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Frankenlaw!
March 12, 2007 11:22 AM   Subscribe

The partial veto, enshrined in the Wisconsin Constitution since 1930, gives the governor the power to veto only a portion of a bill passed by the legislature. Since then, governors, both Republican and Democratic, have gotten increasingly creative about its application -- vetoing the word "not" to reverse the meaning of a bill, vetoing digits out of numbers to reduce appropriations, even vetoing individual letters from words in order to create new text, Humument-style. (This last power, the so-called "Vanna White" veto, was removed by Constitutional amendment in 1990.) Another attempt to strip the governor of the partial veto has just failed. Doesn't it sound like fun to be governor of Wisconsin? Try it yourself.
posted by escabeche (33 comments total) 4 users marked this as a favorite

 
This is better than Mad-libs.
posted by Gungho at 11:57 AM on March 12, 2007


THOMPSON'S PENIS A SWORD
posted by ROU_Xenophobe at 12:16 PM on March 12, 2007 [1 favorite]


The governor may party all day in an intoxicated state.

I hereby announce my candidacy!
posted by Hlewagast at 12:49 PM on March 12, 2007


vetoing the word "not" to reverse the meaning of a bill ... vetoing digits out of numbers to reduce appropriations

And that right there is the reason line-item veto is a bad idea; while the latter is arguably a "good" use (reigning in the tax and spend legislature), the former is definitely terrible, and there's no good way to draft line-item veto legislation that can meaningfully distinguish between the two.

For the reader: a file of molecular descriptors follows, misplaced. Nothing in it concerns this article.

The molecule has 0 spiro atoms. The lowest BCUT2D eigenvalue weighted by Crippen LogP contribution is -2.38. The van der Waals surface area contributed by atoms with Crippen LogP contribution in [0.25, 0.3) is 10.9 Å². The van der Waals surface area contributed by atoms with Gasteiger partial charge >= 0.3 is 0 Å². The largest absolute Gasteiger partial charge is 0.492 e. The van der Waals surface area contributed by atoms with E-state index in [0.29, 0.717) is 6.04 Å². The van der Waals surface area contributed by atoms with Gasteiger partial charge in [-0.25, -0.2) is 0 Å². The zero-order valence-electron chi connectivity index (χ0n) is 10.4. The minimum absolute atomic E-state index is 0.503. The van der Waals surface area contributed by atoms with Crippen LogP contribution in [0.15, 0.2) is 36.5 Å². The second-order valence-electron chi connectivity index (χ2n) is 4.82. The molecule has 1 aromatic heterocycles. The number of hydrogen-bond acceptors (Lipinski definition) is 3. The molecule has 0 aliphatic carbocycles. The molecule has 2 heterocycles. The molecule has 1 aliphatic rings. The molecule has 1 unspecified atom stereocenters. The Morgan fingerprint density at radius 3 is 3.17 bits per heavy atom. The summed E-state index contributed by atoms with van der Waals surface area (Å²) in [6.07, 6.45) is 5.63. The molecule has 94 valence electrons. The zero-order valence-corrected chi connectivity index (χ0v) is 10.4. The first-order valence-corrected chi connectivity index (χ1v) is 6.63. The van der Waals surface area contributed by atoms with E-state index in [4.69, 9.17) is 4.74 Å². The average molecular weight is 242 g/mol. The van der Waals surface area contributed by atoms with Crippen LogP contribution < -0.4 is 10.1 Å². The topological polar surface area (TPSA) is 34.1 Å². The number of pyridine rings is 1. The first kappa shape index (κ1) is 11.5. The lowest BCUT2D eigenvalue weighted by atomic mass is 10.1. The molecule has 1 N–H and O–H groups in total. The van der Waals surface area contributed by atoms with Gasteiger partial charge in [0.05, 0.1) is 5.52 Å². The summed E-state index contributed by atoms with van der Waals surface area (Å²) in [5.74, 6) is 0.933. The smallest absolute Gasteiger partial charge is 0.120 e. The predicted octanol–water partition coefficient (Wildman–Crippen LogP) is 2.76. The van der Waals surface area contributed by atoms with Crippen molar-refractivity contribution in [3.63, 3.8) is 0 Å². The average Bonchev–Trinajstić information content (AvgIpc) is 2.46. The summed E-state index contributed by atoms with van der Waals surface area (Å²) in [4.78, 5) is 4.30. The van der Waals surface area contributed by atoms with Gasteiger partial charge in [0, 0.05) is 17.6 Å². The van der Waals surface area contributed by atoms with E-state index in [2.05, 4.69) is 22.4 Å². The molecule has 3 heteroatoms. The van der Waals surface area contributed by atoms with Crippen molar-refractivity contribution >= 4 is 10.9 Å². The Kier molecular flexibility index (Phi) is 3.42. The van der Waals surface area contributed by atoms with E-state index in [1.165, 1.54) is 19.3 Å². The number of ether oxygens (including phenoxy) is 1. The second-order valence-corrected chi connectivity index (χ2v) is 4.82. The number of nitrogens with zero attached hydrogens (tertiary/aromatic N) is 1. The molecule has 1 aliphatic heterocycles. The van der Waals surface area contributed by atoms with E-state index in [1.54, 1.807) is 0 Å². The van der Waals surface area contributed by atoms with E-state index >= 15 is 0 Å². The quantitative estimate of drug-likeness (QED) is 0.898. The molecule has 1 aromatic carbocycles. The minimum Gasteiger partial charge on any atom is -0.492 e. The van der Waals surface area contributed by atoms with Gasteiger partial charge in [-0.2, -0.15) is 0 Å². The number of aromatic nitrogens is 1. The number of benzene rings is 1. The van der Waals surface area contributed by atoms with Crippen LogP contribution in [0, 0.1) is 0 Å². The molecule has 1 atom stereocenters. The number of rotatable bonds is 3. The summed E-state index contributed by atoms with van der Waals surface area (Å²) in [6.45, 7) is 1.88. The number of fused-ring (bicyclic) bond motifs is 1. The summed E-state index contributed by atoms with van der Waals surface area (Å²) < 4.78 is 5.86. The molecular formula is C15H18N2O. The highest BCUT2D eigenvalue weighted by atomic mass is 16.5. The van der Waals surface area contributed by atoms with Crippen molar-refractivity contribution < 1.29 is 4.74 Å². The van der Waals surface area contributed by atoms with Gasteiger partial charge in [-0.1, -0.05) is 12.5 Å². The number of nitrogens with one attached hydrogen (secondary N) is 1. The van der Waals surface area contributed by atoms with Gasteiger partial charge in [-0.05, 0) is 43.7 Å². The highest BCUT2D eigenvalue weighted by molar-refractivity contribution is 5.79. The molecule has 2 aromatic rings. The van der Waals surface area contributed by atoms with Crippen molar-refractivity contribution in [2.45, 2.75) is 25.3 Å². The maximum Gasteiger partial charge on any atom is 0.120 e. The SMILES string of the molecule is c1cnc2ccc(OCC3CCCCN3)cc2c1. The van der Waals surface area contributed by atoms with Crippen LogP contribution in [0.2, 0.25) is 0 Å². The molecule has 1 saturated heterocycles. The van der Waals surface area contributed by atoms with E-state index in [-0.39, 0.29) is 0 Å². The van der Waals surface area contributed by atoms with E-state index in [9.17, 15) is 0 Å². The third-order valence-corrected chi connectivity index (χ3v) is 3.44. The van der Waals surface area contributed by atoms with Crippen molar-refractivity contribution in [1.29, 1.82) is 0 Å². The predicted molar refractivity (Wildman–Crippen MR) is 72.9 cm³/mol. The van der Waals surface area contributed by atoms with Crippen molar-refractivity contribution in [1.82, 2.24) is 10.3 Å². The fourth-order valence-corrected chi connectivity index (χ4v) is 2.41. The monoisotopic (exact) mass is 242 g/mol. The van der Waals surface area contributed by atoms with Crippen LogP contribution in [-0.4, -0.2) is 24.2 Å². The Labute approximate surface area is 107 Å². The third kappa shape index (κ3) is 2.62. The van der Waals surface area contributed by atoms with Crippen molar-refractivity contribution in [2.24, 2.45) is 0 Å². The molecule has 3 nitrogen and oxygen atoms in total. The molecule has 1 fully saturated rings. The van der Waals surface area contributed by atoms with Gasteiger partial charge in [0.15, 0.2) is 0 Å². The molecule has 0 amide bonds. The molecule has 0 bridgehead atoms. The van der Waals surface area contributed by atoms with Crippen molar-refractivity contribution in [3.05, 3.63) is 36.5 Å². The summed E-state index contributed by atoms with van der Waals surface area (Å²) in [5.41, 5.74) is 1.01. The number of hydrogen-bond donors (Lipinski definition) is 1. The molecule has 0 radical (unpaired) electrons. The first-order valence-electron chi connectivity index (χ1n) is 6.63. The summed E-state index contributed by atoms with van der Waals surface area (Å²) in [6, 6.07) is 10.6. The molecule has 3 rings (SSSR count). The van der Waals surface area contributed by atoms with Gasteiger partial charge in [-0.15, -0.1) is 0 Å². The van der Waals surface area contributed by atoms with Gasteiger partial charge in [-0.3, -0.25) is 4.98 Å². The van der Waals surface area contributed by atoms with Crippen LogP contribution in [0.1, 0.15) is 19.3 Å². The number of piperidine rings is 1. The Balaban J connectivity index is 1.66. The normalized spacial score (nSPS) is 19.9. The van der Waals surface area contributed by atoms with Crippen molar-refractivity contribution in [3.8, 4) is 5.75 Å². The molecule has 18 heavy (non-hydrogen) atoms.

Fortunately, it won't happen soon on the federal level; the only attempt so far was rather swiftly struck as unconstitutional (well, "swiftly" after they danced around the justiciability issue). What it basically comes down to is that the Congress must present a law to the executive for signing, and when he rewrites it, it is no longer the same law as the one presented. Hope Wisconsin likes their super executive-plus-legislator, all rolled into one.
posted by rkent at 12:55 PM on March 12, 2007


This is crazy!
posted by serazin at 1:02 PM on March 12, 2007


As a measure to increase state and national security, as well to control the population, every legal resident of Wisconsin shall be taken into custody and frozen to death, in order of age, beginning April 1, 2007; the current governor shall determine any exemptions and shall have the supreme authority to rule over any related trial.